Wednesday, May 28, 2008

10 reasons to oppose the three strikes law

1. "3 Strikes" Is An Old Law Dressed Up In New Clothes

Although its supporters act as if it is something new, "3 Strikes" is
really just a variation on an old theme. States have had habitual
offender laws and recidivist statutes for years. All of these laws
impose stiff penalties, up to and including life s entences, on
repeat offenders. The 1987 Federal Sentencing Guidelines and
mandatory minimum sentencing laws in most states are also very tough
on repeaters. The government may be justified in punishing a repeat
offender more severely than a first offender, but "3 Strikes" laws
are overkill.

2. "3 Strikes" Laws Won't Deter Most Violent Crimes

Its supporters claim that "3 Strikes" laws will have a deterrent
effect on violent crime. But these laws will probably not stop many
criminals from committing violent acts. For one thing, most violent
crimes are not premeditated. They are committed in anger, in the
heat of passion or under the influence of alcohol. The prospect of a
life s entence is not going to stop people who are acting
impulsively, without thought to the likely consequences of their

Another reason why repeat offenders do not consider the penalties
they face before acting is because they do not anticipate being c
aught, and they are right. According to the American Bar
Association, out of the approximately 34 million serious crimes
committed each year in the U.S., only 3 million result in arrests.

3. "3 Strikes" Laws Could Lead To An Increase In Violence

Many law enforcement professionals oppose the "3 Strikes" law out of
fear such laws would spur a dramatic increase in violence against
police, corrections officers and the public. A criminal facing the
prospect of a mandatory life sentence will be far more likely to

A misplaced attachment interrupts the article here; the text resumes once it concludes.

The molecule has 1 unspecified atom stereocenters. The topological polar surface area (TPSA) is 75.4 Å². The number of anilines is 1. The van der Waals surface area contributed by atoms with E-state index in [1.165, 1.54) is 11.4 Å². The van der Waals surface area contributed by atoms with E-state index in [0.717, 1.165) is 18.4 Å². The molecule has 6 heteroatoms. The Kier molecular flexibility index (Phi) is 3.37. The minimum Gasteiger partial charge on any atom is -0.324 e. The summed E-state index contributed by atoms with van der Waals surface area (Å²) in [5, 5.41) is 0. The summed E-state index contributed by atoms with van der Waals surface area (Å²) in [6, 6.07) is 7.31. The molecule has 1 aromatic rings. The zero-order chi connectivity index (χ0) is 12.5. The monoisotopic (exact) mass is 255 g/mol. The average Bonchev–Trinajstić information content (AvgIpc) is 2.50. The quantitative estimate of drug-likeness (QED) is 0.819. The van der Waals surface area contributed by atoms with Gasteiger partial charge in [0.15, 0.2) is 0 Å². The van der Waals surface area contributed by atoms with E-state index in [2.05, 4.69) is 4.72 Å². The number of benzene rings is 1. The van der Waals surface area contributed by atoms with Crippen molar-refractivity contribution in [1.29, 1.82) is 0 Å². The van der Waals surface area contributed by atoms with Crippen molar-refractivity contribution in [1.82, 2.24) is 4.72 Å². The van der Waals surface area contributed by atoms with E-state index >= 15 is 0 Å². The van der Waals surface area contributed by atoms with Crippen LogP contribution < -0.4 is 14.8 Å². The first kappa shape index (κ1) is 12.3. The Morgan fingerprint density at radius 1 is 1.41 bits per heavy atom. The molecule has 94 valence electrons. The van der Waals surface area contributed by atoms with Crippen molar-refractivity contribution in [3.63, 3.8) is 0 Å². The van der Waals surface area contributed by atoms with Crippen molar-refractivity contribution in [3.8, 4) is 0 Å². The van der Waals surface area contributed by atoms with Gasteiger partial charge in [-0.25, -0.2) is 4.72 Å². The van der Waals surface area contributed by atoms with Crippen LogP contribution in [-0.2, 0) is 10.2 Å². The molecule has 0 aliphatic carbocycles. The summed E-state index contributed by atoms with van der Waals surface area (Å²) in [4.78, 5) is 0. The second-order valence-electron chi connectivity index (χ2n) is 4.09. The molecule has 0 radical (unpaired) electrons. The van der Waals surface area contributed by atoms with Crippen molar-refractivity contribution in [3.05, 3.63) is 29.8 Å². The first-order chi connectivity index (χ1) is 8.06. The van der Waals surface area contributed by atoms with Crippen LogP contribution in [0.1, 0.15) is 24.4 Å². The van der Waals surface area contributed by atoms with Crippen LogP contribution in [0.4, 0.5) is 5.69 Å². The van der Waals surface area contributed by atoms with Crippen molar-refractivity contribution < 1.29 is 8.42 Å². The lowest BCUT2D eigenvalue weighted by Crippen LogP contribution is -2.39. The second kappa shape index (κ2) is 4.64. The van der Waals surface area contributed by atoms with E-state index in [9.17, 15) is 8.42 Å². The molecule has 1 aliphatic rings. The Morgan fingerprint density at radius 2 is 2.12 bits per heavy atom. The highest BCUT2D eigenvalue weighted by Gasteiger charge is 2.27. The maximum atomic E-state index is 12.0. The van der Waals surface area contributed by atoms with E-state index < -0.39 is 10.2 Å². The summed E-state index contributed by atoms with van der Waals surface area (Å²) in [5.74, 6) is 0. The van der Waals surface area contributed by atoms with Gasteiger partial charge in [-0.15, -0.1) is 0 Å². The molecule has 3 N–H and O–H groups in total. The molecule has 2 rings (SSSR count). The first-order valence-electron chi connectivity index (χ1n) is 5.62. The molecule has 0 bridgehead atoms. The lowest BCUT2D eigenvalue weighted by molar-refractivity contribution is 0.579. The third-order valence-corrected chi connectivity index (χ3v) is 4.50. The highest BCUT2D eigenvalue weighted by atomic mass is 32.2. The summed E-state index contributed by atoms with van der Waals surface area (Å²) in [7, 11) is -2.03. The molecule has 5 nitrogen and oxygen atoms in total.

resist arrest, to kill witnesses or to attempt a prison escape. Dave
Paul, a corrections officer from Milwaukee, Oregon, wrote in a
newspaper article: "Imagine a law enforcement officer trying to
arrest a twice-convicted felon who has nothing to lose by using any
means necessary to escape. Expect assaults on police and
correctional officers to rise precipitously." (Portland Oregonian,
3/94). Ironically, these laws may cause more, not less, loss of

4. "3 Strikes" Laws Will Clog The Courts

The criminal courts already suffer from serious backlogs. The
extraordinarily high arrest rates resulting from the "war on drugs"
have placed enormous burdens on prosecutors, defense lawyers and
judges, whose caseloads have grown exponentially over the past
decade. "Three strikes" laws will make a bad situation even worse.
Faced with a mandatory life sentence, repeat offenders will demand
costly and time-consuming trials rather than submit to plea
bargaining. Normal felonies resolved by a plea bargain cost $600 to
defend, while a full blown criminal trial costs as much as $50,000.
Since most of the defendants will be indigent and require public
defenders, the expense of their defense will be borne by taxpayers.

5. "3 Strikes" Laws Will Take All Sentencing Discretion Away From

The "3 Strikes" proposals differ from most habitual offender laws in
that they make life sentences without parole mandatory. Thus, they
tie the hands of judges who have traditionally been responsible for
weighing both mitigating and aggravating circumstances before
imposing sentence. Judicial discretion in sentencing, which is
admired all over the world for treating people as individuals, is one
of the hallmarks of our justice system. But the rigid formula
imposed by "3 Strikes" renders the role of sentencing judges almost

Eliminating the possibility of parole ignores the fact that even the
most incorrigible offenders can be transformed while in prison.
Countless examples are on record of convicts who have reformed
themselves through study, good works, religious conversion or other
efforts during years spent behind bars. Such people ought deserve a
second chance that "3 Strikes" laws make impossible.

6. The Cost of Imprisoning 3-Time Losers For Life Will Be
Prohibitively High

The passage of "3 Strikes" laws will lead to a significant increase
in the nation's already swollen prison population, at enormous cost